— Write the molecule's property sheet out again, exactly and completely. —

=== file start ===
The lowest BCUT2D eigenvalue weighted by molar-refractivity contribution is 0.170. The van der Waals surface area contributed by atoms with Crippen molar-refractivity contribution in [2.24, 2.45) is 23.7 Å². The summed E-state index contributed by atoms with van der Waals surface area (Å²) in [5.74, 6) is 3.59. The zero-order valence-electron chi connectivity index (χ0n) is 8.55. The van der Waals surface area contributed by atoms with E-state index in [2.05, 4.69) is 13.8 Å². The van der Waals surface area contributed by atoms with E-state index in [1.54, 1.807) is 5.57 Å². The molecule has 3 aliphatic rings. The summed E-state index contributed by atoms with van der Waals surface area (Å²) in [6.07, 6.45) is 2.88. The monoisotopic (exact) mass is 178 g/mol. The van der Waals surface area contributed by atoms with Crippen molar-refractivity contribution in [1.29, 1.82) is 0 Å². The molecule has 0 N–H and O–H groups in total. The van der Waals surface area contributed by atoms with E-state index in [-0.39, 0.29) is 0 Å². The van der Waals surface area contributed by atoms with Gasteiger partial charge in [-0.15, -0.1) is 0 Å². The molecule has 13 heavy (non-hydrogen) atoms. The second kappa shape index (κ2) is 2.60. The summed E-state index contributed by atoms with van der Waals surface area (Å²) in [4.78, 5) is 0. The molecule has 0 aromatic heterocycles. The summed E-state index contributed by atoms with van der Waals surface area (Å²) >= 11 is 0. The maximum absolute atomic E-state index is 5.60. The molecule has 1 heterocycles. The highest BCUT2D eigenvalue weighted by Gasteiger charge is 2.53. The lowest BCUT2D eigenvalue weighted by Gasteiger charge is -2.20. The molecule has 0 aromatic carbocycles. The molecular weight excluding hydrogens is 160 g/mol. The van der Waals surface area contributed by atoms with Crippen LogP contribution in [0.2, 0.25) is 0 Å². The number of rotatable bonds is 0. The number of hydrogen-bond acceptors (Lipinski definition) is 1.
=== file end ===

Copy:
The lowest BCUT2D eigenvalue weighted by molar-refractivity contribution is 0.170. The van der Waals surface area contributed by atoms with Crippen molar-refractivity contribution in [2.24, 2.45) is 23.7 Å². The summed E-state index contributed by atoms with van der Waals surface area (Å²) in [5.74, 6) is 3.59. The zero-order valence-electron chi connectivity index (χ0n) is 8.55. The van der Waals surface area contributed by atoms with E-state index in [2.05, 4.69) is 13.8 Å². The van der Waals surface area contributed by atoms with E-state index in [1.54, 1.807) is 5.57 Å². The molecule has 3 aliphatic rings. The summed E-state index contributed by atoms with van der Waals surface area (Å²) in [6.07, 6.45) is 2.88. The monoisotopic (exact) mass is 178 g/mol. The van der Waals surface area contributed by atoms with Crippen molar-refractivity contribution in [1.29, 1.82) is 0 Å². The molecule has 0 N–H and O–H groups in total. The van der Waals surface area contributed by atoms with E-state index in [-0.39, 0.29) is 0 Å². The van der Waals surface area contributed by atoms with Gasteiger partial charge in [-0.15, -0.1) is 0 Å². The molecule has 13 heavy (non-hydrogen) atoms. The second kappa shape index (κ2) is 2.60. The summed E-state index contributed by atoms with van der Waals surface area (Å²) in [4.78, 5) is 0. The molecule has 0 aromatic heterocycles. The summed E-state index contributed by atoms with van der Waals surface area (Å²) >= 11 is 0. The maximum absolute atomic E-state index is 5.60. The molecule has 1 heterocycles. The highest BCUT2D eigenvalue weighted by Gasteiger charge is 2.53. The lowest BCUT2D eigenvalue weighted by Gasteiger charge is -2.20. The molecule has 0 aromatic carbocycles. The molecular weight excluding hydrogens is 160 g/mol. The van der Waals surface area contributed by atoms with Crippen LogP contribution in [0.2, 0.25) is 0 Å². The number of rotatable bonds is 0. The number of hydrogen-bond acceptors (Lipinski definition) is 1.